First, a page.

Study Shows Domestic Violence Increases Incidence of Postpartum Depression in Black Women

As we've mentioned before, it's Mental Health Awareness Month, and The Grio reports on new information about a link between domestic violence and postpartum depression.
In addition to the danger that abuse poses to the woman and her unborn child, the Johns Hopkins study shows that these women are also at greater risk of postpartum depression. According to the data, one out of every three women abused during pregnancy went on to develop depression in the first 12 months of the child's life.
The tragic deaths of Lashanda Armstrong and her two children highlight the need to begin having serious discussions about postpartum depression and Black women. We each probably have women in our lives who could benefit from an extended hand.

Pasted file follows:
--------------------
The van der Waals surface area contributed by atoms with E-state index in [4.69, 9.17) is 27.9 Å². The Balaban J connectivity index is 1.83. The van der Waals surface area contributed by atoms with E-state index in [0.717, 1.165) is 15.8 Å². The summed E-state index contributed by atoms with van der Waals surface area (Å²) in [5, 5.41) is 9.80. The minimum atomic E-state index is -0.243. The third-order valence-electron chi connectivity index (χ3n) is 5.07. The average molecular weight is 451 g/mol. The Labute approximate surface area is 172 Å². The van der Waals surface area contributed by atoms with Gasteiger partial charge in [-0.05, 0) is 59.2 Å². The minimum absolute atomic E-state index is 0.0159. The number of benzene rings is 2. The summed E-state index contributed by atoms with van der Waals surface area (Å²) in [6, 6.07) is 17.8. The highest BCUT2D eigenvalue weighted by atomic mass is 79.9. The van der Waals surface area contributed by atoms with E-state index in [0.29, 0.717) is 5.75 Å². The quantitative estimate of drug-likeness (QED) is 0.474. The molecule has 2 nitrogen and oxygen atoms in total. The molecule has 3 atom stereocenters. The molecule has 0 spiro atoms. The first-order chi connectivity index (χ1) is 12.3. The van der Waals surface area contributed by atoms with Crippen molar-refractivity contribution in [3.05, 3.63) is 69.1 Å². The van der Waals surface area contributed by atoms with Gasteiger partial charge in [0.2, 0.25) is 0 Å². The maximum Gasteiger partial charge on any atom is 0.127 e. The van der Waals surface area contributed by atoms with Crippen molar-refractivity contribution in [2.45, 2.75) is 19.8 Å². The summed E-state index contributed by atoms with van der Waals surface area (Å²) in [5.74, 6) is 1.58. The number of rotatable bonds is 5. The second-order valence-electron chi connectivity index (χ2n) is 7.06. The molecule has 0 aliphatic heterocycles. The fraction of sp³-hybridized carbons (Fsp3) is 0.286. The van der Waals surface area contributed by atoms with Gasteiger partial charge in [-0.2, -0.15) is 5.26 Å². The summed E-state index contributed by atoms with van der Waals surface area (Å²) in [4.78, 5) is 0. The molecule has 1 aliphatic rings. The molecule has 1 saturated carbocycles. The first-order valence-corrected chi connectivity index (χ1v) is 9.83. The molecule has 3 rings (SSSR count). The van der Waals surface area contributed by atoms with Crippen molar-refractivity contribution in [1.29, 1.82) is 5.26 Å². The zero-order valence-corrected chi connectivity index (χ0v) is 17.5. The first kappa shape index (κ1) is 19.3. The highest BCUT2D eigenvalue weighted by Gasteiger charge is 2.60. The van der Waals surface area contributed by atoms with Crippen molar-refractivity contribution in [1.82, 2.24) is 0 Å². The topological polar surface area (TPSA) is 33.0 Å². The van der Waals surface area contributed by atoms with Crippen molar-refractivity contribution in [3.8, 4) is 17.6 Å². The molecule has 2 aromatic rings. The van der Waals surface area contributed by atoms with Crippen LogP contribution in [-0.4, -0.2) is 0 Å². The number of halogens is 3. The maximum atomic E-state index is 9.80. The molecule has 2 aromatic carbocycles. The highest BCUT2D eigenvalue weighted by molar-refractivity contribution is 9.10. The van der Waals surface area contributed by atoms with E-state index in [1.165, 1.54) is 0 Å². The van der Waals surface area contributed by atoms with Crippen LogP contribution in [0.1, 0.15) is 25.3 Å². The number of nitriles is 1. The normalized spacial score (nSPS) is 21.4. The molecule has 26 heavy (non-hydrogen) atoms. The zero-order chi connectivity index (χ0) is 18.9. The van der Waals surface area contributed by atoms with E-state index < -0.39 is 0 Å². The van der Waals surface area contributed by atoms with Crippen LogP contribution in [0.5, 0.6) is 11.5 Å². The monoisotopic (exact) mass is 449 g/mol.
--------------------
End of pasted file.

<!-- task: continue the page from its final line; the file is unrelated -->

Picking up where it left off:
This quote stands out:
"Eighty-five percent of postpartum depression can be relieved by social support and [only] 15 percent needs medications," said Dr. Carl C. Bell, President and CEO of Community Mental Health Council in Chicago.
We may not be able to fix healthcare system that leaves poor and minority women without options, but we can become advocates for those women who are suffering in silence.

Have you experienced postpartum depression or do you know someone who has? 

Domestic violence, postpartum depression linked in black women [The Grio]

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